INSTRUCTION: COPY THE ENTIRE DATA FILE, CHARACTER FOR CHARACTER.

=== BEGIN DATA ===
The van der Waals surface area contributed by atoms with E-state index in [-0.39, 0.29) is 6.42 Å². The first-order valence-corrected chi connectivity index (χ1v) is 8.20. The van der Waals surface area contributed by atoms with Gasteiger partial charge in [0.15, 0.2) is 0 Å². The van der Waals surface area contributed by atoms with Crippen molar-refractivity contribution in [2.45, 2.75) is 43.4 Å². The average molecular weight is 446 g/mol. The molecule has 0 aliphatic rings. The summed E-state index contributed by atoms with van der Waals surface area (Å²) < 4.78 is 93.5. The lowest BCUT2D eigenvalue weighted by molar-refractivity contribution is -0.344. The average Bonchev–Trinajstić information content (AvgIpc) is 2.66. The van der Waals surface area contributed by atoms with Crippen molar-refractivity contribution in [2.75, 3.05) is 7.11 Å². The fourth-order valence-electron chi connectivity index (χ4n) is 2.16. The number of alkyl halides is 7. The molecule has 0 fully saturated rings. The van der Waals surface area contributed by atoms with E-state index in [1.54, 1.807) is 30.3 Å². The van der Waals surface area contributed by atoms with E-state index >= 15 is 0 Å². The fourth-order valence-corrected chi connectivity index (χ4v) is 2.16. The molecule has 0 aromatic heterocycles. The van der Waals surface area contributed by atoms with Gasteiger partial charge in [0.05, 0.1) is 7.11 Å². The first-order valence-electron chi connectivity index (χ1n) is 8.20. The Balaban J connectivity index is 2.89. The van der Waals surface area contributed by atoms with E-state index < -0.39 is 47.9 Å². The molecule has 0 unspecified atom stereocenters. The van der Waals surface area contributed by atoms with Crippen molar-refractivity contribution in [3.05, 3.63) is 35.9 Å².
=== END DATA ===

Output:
The van der Waals surface area contributed by atoms with E-state index in [-0.39, 0.29) is 6.42 Å². The first-order valence-corrected chi connectivity index (χ1v) is 8.20. The van der Waals surface area contributed by atoms with Gasteiger partial charge in [0.15, 0.2) is 0 Å². The van der Waals surface area contributed by atoms with Crippen molar-refractivity contribution in [2.45, 2.75) is 43.4 Å². The average molecular weight is 446 g/mol. The molecule has 0 aliphatic rings. The summed E-state index contributed by atoms with van der Waals surface area (Å²) < 4.78 is 93.5. The lowest BCUT2D eigenvalue weighted by molar-refractivity contribution is -0.344. The average Bonchev–Trinajstić information content (AvgIpc) is 2.66. The van der Waals surface area contributed by atoms with Crippen molar-refractivity contribution in [2.75, 3.05) is 7.11 Å². The fourth-order valence-electron chi connectivity index (χ4n) is 2.16. The number of alkyl halides is 7. The molecule has 0 fully saturated rings. The van der Waals surface area contributed by atoms with E-state index in [1.54, 1.807) is 30.3 Å². The van der Waals surface area contributed by atoms with E-state index >= 15 is 0 Å². The fourth-order valence-corrected chi connectivity index (χ4v) is 2.16. The molecule has 0 aromatic heterocycles. The van der Waals surface area contributed by atoms with Gasteiger partial charge in [0.05, 0.1) is 7.11 Å². The first-order valence-electron chi connectivity index (χ1n) is 8.20. The Balaban J connectivity index is 2.89. The van der Waals surface area contributed by atoms with E-state index < -0.39 is 47.9 Å². The molecule has 0 unspecified atom stereocenters. The van der Waals surface area contributed by atoms with Crippen molar-refractivity contribution in [3.05, 3.63) is 35.9 Å².